NLRB eyes overhaul of Trump-era independent contractor test

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The seal of the National Labor Relations Board (NLRB) is seen at their headquarters in Washington, D.C., U.S., May 14, 2021. REUTERS/Andrew Kelly

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  • NLRB seeking input on whether it should keep business-friendly 2019 test
  • Trump-era board overruled 2014 decision favoring employee status
  • Labor law protections do not apply to independent contractors

Dec 28 (Reuters) - The National Labor Relations Board could soon make it easier to show that workers are a company's employees and not independent contractors under federal labor law, allowing them to join unions.

The NLRB on Monday called for amicus briefs on whether it should stick with a test adopted by the board in 2019 and favored by business groups, or revive an Obama-era standard that made it more difficult to classify workers as independent contractors.

The call for briefs due Feb. 10 came in a case involving a union campaign by makeup artists and hairstylists for the Atlanta Opera. An NLRB regional director in June said the workers were the opera's employees.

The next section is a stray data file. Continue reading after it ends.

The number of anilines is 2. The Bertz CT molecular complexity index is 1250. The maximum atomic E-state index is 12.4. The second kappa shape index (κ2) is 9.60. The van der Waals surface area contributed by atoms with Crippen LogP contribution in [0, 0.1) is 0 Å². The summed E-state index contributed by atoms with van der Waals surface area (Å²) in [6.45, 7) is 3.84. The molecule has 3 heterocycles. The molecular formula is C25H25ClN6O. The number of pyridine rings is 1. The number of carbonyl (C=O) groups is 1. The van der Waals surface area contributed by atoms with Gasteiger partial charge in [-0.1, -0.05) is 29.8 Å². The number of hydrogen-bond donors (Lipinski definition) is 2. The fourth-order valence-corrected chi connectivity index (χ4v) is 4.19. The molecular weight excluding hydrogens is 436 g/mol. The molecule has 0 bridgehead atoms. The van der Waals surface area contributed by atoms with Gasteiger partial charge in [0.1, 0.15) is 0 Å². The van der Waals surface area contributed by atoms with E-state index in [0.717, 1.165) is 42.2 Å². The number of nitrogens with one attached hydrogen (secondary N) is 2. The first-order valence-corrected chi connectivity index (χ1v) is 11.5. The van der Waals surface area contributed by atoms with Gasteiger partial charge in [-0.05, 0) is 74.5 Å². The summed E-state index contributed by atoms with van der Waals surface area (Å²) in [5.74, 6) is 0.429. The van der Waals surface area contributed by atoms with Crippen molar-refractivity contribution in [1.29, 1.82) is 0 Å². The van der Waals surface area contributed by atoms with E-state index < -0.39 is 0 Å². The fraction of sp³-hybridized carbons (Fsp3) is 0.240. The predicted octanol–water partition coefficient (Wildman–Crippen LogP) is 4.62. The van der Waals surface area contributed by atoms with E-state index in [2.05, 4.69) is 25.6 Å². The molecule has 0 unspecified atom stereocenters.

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Under the National Labor Relations Act, only employees can unionize and avail themselves of protections against retaliation when they advocate for better working conditions.

A representative of the Atlanta Opera did not immediately respond to a request for comment. Nor did the union, which is an affiliate of the International Alliance of Theatrical Stage Employees.

In a 2014 ruling involving FedEx drivers, the labor board said a worker's opportunity for profit or loss is only one factor to be considered in determining independent contractor status.

Five years later, the Trump-era board ruled that so-called "entrepreneurial opportunity" was the main factor in evaluating classification, narrowing the ability of workers and unions to prove employee status.

NLRB rolls back Obama-era test on worker classification

Misclassifying workers as independent contractors doesn't violate labor law - NLRB

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Dan Wiessner (@danwiessner) reports on labor and employment and immigration law, including litigation and policy making. He can be reached at daniel.wiessner@thomsonreuters.com.